This video just highlights some of the slick animations that accompany soft key taps. Pressing and holding the ‘home’ icon brings up the Google Now button – flicking your finger up will take you to Google Now.

Google Now

If you swipe right on the home screen, Google Now starts to fade into view. Notice the menu icon slide into place in the search bar once you reach the halfway point. That icon, when pressed from the Google Now view, brings up your user settings and Google Now preferences.

It’s worth mentioning that Lollipop still has a few small consistency issues that are lingering, but will no doubt be cleaned up in future releases. For example, here’s the slideout menus in the Play Store versus Google Now:

<img src="https://brianlovin.s3.amazonaws.com/lollipop-3.png" width="100%">
Voice search

Circles all around! I had to rewatch this video several times to pick up all the subtle movements and animations that happen when you activate voice search. Things move quickly, so pay close attention!

This video perfectly captures the intense attention to detail across Lollipop. Elements respond gracefully to your touch, movements are quick and snappy with the perfect amount of easing, and a brilliant use of color breathes life into the OS.

Multitasking

Lollipop’s multitasking is slick. It feels snappy and responsive, and creating a sense of depth adds character to the OS. I don’t have a preference either way on the iOS or Android multitasking menus – they both feel great and work well within their respective ecosystems.

Multitasking

Lollipop’s multitasking is slick. It feels snappy and responsive, and creating a sense of depth adds character to the OS. I don’t have a preference either way on the iOS or Android multitasking menus – they both feel great and work well within their respective ecosystems.

Multitasking scrolling

Scrolling through the multitasking menu feels so nice – movements are fluid and the physics here have just the right amount of friction. Because Android only shows a portion of each app’s screen at a time, more cards can be stacked at once in the multitasking view (remember that iOS only shows 3 apps at a time!).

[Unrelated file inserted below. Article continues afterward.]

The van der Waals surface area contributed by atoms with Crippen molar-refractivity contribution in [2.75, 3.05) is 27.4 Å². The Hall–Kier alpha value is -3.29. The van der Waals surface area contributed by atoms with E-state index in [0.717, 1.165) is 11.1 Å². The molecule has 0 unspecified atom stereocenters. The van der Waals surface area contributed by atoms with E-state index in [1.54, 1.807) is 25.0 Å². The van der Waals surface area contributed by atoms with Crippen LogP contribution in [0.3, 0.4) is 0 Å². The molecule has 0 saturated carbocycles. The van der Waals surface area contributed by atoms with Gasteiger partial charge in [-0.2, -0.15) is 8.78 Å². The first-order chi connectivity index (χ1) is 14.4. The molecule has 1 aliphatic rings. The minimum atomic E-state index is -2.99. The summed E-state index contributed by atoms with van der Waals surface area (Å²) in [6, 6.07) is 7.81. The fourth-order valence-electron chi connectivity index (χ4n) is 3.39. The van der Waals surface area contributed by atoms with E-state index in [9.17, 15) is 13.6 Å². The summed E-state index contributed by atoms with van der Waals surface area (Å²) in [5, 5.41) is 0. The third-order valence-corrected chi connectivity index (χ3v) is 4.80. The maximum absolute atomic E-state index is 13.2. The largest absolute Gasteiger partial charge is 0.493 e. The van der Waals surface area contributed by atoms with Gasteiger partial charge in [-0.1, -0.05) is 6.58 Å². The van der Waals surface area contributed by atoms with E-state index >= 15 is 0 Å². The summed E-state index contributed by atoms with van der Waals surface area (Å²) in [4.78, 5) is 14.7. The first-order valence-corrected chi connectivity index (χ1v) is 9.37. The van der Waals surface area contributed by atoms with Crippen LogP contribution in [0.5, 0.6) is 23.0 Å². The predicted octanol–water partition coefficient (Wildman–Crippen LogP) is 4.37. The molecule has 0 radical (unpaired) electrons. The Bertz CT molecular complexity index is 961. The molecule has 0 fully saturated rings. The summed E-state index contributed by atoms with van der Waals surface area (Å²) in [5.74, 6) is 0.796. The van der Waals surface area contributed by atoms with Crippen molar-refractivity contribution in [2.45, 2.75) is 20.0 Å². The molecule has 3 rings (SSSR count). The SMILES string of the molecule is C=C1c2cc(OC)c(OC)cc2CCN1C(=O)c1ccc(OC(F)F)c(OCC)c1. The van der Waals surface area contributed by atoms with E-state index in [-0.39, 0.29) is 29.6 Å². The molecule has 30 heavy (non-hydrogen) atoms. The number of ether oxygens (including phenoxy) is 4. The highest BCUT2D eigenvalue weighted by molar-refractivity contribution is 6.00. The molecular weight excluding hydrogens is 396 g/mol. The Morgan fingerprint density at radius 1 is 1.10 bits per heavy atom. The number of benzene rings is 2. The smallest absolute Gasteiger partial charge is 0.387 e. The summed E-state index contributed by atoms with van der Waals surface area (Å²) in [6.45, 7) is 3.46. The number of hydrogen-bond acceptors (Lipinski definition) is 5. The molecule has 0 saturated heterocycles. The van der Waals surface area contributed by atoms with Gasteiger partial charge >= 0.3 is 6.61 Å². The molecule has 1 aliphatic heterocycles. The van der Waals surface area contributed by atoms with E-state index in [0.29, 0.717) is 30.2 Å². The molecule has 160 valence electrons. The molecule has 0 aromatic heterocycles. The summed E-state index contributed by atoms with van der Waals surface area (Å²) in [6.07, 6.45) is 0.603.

Multitasking close

When it comes to closing apps from the multitasking view, you can either swipe-to-close or tap the ‘x’ in the upper-right corner. It’s amazing how even the close icon here incorporates circular animations and movements to maintain consistent interaction design.

Notification center

Lollipop’s notification center is stunning. Seriously – it’s insanely useful, easy to read and quick to navigate. I love some of the animations and transitions here as I open up my settings view. Check out the cog that rolls into place or the way the divider line draws itself out from the center of the screen. I love the way the notification modules stack on top of one another when there’s no more space left on the screen – design details, indeed.

Users

Android provides a way to create multiple users on one device, allowing multiple people to keep their apps and content separate. This isn’t really a privacy thing – switching between accounts isn’t locked down by default – but more of a way to give power back to users. In my mind this feature makes the most sense for tablets which are more likely to be shared among family members.

In terms of the design here, I found it odd that I could tap my user profile to open the user preferences, but couldn’t tap it again to close. You’ll see me try it in the video above. While Material Design brings consistency and life to the OS, the ‘More Settings’ and ‘Done’ buttons are not obvious ways to navigate within this view.

Settings view

If you tap the cog from the notification center it opens up the device settings view. There’s an insane amount of whitespace here, which depending on your preferences is either a good thing or a frustrating waste of screen real estate. But still, the text is clear, the segmentation of controls makes sense and the navigation is easy. It’s interesting that iOS doesn’t have a quick way to access the settings like this from their control center – it really is quite useful and saves users from having to dig folders or pages of apps.

Brightness controls

I love this little detail: when you adjust the brightness of your phone, the settings view fades out of sight to reveal your content underneath. This helps gives users a more accurate understanding of what their content will actually look like once the brightness has been changed.

Settings pulldown